So, my advice to you, dear reader, would be to buy it. It’s a fun, charming, lovely little game with a magnificent soundtrack. It’s available on both PC and Mac and there’s even a demo, so you’ve got no excuses. Go!

You can try the demo or buy it here. You can listen to and buy the soundtrack here. You really should. 

Drop the Pop

Wow. I haven’t written anything here for a while. Nothing that I’ve published anyway. Hello! Ok, shut up.

A good friend of mine has just reminded me of a band that I fucking adore, that I almost forgot existed.

I always loved it, but then I remembered when I actually read about the song and paid proper attention to the lyrics. It’s beautiful:

The news hit me like a ton.
I didn’t know what I was waiting for.
That day came like a rolling thunder
And we were waiting for the sun.
Hey man, I haven’t seen you in a while.
Get the hell out of this circumstance.
Can’t fight this kind of feeling that we’re dealing with.
I feel helpless and useless.

It’s clear now, this day’s decided.
I feel like I’m defeated.

Shivers shake the ground we’re on.
Cold feet dance in nervousness.
Speechless with my hands in my pockets.
Skin cracks as we march in.
Sit down and let the feeling take control.
Grieving, can’t hide it with a smile.
I’m pretty sure I don’t believe in god,
But I can pretend for a little while.

It’s clear now, this day’s decided.
I feel like I’m defeated.

He’s Just Not That Into You

Urgh. It’s been a while since I’ve disliked a film as much as this. Well-known actors putting in awful performances of unlikeable characters, what’s to like?

I’d seen it before but I obviously decided that I no longer needed that memory. Still, it wasn’t long before I remembered why I hated it the first time: Ginnifer Goodwin playing one of the most naive, stupid characters committed to film; Justin Long (who I normally like) playing an omniscient smart-arse; and, umm, everyone else. They’re all that forgettable and dull.

It’s like a masterclass in how not to write likeable or realistic characters. I genuinely can’t think of one in the entire film. So yeah, don’t watch it. Or do, but don’t say I didn’t warn you.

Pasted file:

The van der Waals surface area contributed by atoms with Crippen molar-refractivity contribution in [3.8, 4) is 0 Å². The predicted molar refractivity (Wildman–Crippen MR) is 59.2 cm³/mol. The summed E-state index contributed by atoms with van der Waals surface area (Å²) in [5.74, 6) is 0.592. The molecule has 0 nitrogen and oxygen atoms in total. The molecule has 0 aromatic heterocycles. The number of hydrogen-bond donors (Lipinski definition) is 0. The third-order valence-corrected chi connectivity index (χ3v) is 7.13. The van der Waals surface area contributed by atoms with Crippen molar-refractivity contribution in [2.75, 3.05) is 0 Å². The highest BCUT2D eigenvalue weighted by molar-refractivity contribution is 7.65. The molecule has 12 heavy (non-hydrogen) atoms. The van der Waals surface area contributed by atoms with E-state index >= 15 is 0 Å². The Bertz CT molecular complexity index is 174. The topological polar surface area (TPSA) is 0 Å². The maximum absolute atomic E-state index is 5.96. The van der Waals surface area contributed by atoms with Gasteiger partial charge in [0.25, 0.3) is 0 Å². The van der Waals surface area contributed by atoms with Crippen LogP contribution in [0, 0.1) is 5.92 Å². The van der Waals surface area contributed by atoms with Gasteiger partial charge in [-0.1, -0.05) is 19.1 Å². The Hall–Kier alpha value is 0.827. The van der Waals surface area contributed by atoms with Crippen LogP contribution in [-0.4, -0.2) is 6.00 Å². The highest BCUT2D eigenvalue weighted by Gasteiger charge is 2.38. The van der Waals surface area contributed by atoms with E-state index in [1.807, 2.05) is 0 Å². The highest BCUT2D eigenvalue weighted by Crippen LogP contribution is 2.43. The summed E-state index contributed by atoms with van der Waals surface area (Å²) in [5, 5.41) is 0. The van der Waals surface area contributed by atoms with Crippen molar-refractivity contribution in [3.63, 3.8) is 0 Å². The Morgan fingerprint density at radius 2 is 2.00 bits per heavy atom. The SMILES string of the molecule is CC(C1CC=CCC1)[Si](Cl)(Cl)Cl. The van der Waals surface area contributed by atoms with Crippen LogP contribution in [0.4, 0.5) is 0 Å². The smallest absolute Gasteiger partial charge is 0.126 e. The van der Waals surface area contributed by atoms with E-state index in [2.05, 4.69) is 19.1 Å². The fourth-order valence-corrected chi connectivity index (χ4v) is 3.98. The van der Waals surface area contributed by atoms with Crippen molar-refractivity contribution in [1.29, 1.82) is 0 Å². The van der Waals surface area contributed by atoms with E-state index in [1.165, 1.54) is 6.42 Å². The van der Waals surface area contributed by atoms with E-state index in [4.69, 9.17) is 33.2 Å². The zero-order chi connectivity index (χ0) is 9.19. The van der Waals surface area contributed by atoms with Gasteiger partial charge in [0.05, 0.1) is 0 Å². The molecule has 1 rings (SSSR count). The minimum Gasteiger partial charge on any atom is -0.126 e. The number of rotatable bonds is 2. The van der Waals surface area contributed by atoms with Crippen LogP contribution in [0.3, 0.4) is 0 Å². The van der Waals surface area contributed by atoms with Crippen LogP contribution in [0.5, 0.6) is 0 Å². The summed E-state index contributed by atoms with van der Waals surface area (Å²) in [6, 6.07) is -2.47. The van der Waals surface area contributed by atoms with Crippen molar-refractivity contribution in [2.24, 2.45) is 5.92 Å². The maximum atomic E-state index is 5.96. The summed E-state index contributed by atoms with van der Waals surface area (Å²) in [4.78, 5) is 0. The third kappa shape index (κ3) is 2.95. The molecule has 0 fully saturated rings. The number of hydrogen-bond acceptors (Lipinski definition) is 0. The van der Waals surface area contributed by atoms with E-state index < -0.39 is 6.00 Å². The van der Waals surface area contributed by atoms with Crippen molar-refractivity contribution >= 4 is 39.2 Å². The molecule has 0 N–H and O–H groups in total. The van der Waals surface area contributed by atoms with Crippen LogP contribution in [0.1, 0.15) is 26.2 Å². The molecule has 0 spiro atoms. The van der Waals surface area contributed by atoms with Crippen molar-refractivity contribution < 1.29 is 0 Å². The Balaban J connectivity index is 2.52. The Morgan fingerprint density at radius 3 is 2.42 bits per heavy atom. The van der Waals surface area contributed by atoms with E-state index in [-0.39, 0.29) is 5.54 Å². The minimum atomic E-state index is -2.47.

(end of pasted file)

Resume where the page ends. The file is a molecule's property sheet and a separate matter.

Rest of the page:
Hopefully I’ll watch something that I’d actually like to watch soon, rather than relying on whatever’s on Film 4 that we can’t be bothered to turn off.


Sweet, charming, funny. Sorted.

Ok, the dialogue’s a little contrived and Jennifer Garner’s character puts me on edge whenever she’s on screen, but it’s hard not to love a film that has this much Moldy Peaches on the soundtrack.

This sums it up rather nicely, I think:


Marley & Me

It was about 5 minutes into Marley & Me that I realised I knew nothing about it, besides the fairly well-documented fate of…one of the main characters, shall we say? I was quite pleased about this, since it meant I had absolutely no idea what was going to happen at any point or when it was going to happen, or how.

I actually really enjoyed it. I’m an absolute sucker for animals in films so probably didn’t stand much of a chance, but I thought Owen Wilson and Jennifer Aniston were both really enjoyable throughout, and it was all quite charming, if not a little bit routine in places. It was definitely helped by not being the out-and-out comedy I originally thought it was when I heard about it, and a few moments genuinely surprised me with just how sad they were.

I was also a bit surprised when I first heard about the “ending” mentioned above, but now that I’ve actually seen it I’m a bit confused by people who didn’t see it coming during the course of the film. Yeah, ok, maybe it’s because I knew it was coming, but the film covers a huge passage of time, so surely it was to be expected by the end? I thought it was a fitting way to end the story, actually, despite the obvious sadness. The children crying though? Nearly killed me.

Monsters vs. Aliens

I’m normally a sucker for animated films, even when I’m spending half the film quietly working out in my head who did the voice for that guy about 9 minutes in, but this is one of the very few that did absolutely nothing for me. Worryingly, the first thing that comes to mind when I look for reasons as to why, is the fact that there’s no ‘cute’ character. That says more about me than I’d really like it to.

So, there’s a really tall, strong woman that nearly married an idiot, the Missing Link and a mad scientist cockroach – none of which really had much in the way of personality – and then B.O.B., the gooey thing without a brain. I liked B.O.B. because he was stupid and consequently had all the funny lines, and also probably because he was voiced by Seth Rogen. I’m struggling to think of personality traits for any other character and I can’t even remember hearing the name of the villain. Come to think of it, I can barely remember what actually happened during the course of the film.

It’s not great, then. And no, I’m not exactly the target audience, but I can watch pretty much every Pixar film up to now and you’ll probably not hear a peep out of me for an hour and a half. Much like the children they’re made for.